Subprime lending is for borrowers a bank considers questionably creditworthy ? they have not paid every bill on time, they have not repaid every loan on the original terms, they may have missed payments or defaulted on loans, or perhaps they are already carrying a level of debt that is dangerously high compared with their overall income. For whatever reason, these are blemishes on their credit report. To a bank, these blemishes on a credit record translate into a risk factor. This perceived risk of not getting a loan back, on time and at the agreed-upon terms, means the bank will charge these subprime borrowers a higher rate of interest than prime borrowers. The higher rate of interest is the bank's compensation for putting its money more at risk.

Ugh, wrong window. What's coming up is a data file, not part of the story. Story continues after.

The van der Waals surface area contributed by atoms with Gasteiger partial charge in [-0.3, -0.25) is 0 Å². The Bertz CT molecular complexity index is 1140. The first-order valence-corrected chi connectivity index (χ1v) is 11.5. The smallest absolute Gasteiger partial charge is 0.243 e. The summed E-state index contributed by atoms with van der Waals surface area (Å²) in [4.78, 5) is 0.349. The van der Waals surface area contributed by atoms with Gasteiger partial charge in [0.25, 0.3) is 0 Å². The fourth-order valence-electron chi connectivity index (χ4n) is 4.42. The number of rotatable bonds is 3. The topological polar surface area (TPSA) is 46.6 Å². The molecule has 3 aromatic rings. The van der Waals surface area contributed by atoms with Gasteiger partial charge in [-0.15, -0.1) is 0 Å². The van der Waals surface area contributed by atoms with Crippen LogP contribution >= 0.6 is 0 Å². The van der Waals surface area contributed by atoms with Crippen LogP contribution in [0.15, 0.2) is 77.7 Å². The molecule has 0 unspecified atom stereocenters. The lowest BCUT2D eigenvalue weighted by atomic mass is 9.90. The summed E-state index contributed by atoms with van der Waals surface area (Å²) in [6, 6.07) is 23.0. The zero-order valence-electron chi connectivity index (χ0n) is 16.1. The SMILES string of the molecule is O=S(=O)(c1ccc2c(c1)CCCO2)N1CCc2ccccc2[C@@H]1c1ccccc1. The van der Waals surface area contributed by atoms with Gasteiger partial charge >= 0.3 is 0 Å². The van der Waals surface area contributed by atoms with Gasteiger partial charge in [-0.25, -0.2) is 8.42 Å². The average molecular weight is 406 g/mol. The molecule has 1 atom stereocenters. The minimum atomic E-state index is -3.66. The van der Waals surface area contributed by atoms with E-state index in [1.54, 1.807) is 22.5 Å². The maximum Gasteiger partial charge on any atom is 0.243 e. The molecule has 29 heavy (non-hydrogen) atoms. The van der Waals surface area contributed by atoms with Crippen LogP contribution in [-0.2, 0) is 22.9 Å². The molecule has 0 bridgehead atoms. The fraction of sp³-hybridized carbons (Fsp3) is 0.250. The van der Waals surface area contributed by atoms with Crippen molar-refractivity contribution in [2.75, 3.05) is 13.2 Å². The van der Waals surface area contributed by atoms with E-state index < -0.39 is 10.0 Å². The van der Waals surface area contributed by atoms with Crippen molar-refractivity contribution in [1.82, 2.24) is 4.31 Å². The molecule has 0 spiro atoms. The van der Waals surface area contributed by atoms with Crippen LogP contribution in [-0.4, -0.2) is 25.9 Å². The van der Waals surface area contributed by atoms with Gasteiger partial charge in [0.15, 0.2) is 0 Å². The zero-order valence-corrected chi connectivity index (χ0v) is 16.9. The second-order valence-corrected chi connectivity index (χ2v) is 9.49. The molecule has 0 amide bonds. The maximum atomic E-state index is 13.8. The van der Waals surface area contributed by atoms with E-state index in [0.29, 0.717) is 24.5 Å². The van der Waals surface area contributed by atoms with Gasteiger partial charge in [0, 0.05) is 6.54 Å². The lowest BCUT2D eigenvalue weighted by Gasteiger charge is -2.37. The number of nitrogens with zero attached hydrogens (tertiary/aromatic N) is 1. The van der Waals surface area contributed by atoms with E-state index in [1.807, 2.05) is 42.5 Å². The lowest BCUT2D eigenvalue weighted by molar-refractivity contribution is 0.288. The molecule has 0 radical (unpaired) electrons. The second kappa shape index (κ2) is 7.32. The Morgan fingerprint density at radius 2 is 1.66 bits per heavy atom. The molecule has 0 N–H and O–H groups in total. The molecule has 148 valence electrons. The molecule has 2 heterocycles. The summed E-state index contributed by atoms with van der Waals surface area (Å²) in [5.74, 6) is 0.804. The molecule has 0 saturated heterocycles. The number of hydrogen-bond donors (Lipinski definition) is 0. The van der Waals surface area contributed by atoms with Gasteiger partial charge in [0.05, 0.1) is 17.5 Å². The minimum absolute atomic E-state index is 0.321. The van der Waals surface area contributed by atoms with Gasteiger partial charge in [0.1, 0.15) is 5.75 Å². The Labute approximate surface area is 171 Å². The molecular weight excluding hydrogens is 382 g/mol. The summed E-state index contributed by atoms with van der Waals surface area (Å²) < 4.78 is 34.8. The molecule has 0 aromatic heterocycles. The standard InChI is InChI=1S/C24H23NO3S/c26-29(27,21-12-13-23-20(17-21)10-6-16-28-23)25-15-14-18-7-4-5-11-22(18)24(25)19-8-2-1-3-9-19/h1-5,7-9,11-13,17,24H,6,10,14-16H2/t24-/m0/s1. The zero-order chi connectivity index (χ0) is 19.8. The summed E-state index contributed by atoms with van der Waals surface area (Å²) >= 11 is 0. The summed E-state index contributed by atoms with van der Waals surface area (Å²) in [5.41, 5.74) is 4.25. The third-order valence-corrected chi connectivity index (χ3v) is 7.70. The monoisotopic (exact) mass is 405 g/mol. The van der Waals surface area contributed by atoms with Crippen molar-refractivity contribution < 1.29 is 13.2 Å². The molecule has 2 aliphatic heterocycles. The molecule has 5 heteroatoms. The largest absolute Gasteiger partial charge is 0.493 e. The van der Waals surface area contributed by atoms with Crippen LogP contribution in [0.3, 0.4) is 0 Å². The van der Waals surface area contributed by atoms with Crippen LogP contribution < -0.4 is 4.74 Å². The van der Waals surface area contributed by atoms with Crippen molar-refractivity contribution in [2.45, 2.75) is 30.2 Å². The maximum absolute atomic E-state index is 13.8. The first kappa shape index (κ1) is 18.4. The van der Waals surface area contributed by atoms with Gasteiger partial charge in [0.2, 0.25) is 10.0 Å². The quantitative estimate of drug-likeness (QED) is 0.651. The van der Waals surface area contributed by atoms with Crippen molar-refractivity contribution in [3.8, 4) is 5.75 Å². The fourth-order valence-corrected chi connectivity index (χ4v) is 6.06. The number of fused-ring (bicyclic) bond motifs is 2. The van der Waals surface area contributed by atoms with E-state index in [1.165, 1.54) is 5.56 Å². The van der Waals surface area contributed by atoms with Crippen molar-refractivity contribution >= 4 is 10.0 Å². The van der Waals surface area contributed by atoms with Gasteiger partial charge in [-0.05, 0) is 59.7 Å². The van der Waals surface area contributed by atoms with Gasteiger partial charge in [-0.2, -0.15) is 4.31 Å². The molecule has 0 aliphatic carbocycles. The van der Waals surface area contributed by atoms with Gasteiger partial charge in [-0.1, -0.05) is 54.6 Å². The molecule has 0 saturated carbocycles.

For several reasons, including the withdrawal of banks from low-income neighborhoods and the refinement of "computer scoring" software that quickly translates credit records into numerical assessments of risk, subprime lending has exploded in the past decade. This is especially so in the home-purchase mortgage market, where socioeconomic pressures and political developments have led lenders to broaden credit standards so as to get more and more families into homes of their own. Between 1993 and 1999, federal statistics show that subprime mortgage lending jumped from one percent of the national market to six percent. In the same period, subprime home refinancings soared from one percent to 19 percent of all home refinancings.